This past week, Outdoor Afro founder Rue Mapp launched her latest venture, Outdoor Afro, Inc., a new for-profit business. This new venture was a long time coming for the founder who launched Outdoor Afro, as a not-for-profit organization, in 2009 to reconnect Black people to nature and the great outdoors. To celebrate her launch, Mapp kicked things off with a Black history kayaking tour on Washington, DC’s Potomac River. 

Along with Outdoor Afro volunteer leaders and REI Co-op staff, Mapp lead a group of Black journalists and influencers on a 2-hour kayaking trip through the nation’s capitol. The event also served as the official public unveiling of Outdoor Afro, Inc.’s new 22-piece gear and apparel collection in collaboration with REI— an unprecedented launch for the outdoor retail giant.

Outdoor Afro x REI kayaking event. Image: Deanna Taylor.

While wearing pieces from the new line, including the graphic t-shirt that pays homage to US beaches and recreational destinations that are important to Black history, Mapp and the group set out in single person kayaks as they took in the surrounding scenery and area monuments from the water. 

“These graphic t-shirts are important because they call out just a sample of the places of importance for Black people who founded recreational areas at the height of Jim Crow for people to find rest and peace from rampant and violent racial discrimination,” Mapp told Ebony from her kayak while on the Potomac. “In these places, there were outfitters, guides, and innkeepers. There was an outdoor economy that Black people created and contributed to, and this collection stands on the shoulders of those contributions and places of purpose— but only a sample of them.”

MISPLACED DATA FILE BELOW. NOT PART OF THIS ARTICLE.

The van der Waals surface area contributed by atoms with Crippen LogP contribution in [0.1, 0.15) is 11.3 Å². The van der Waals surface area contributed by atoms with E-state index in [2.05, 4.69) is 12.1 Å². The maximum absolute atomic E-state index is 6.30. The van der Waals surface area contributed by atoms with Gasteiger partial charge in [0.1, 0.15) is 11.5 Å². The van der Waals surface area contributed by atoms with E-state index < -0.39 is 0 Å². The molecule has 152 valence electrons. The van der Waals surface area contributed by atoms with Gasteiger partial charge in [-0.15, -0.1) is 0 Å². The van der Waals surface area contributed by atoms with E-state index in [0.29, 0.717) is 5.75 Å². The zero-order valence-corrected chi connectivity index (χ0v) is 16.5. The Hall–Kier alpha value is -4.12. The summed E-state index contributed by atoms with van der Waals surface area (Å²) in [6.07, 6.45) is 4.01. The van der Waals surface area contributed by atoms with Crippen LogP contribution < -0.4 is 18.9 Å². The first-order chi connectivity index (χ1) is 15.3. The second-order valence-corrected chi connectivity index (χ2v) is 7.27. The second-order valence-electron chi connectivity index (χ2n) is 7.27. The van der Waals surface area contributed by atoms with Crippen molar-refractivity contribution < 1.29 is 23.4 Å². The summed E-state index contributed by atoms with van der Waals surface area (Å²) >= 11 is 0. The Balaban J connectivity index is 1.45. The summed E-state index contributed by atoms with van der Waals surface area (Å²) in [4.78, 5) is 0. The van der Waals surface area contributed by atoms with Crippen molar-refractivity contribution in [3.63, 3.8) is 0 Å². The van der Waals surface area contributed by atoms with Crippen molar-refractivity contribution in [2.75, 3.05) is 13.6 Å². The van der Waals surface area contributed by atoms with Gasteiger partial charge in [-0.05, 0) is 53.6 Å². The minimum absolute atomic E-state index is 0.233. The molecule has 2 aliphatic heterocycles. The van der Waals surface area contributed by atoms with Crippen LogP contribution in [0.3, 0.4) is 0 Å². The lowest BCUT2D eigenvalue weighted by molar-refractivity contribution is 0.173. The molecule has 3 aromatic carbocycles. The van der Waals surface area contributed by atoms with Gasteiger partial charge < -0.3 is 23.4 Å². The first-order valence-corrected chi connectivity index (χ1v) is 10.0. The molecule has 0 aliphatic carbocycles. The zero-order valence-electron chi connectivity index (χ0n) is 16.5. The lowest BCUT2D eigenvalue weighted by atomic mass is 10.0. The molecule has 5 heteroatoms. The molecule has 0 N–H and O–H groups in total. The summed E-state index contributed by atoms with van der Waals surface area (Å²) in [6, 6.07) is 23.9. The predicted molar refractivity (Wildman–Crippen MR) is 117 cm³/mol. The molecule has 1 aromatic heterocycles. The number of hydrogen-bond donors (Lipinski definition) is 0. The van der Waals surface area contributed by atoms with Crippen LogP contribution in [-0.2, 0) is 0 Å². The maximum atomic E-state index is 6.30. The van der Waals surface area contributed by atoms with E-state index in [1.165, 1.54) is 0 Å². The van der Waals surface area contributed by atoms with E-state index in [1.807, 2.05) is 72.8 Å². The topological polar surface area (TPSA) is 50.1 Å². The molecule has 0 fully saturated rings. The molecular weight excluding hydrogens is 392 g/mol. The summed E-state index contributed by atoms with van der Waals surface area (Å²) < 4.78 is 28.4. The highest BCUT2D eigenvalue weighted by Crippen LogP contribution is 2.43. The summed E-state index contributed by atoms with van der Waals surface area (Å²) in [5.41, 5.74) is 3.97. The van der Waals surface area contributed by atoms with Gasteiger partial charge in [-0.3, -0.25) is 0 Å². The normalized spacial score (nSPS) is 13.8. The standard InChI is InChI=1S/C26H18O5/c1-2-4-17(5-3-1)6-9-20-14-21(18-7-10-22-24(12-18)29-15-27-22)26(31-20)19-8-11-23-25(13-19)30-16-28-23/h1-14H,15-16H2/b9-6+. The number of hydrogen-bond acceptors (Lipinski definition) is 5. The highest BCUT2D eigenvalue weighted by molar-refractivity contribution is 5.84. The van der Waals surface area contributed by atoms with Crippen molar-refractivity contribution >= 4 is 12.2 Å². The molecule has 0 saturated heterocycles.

Outdoor Afro volunteers wearing the new REI collection and graphic t-shirt. Image: Deanna Taylor.

As with her messaging with the non-profit, Mapp wants people to be reminded that Black people enjoying nature isn’t anything new. Our contributions to the outdoor economy and entrepreneurship, as well as the joy we seek and find in nature, has long been a part of our lineage. The outdoors— especially rivers— have always been a place where we could lay our burdens down. 

“The notion of ‘we don’t do the outdoors’, is not true. We do and we always have. It’s just that the story has always been one-side, because it has only been about our peril and our pain, and not about how we have also triumphed and mastered these skills. Black people were diving and expert swimmers not only in Africa, but even right here in the United States. We’re talking experts like the watermen who were in these same waters that we’re kayaking in now. Outdoor Afro has very much been about not denying our past, where we know that bodies hung from trees or signs said we couldn’t recreate in places. We know about that. But what we don't know about is the new narrative that Outdoor Afro is lifting up, and that is what empowers us and where we turn for healing.”

Outdoor Afro x REI collection. Image: Deanna Taylor.

Mapp hopes that the new collection— the first of many to come in partnership with REI over the next few years— will meet the needs of Black outdoor enthusiasts who have long felt excluded when it came to outdoor apparel and gear. From the bright colors and patterns, extended sizing for all body types, as well as larger hoods and select fabrics on the jackets to better compliment textured hair— the line is truly an expression and reflection of the joy we feel when reconnected with nature.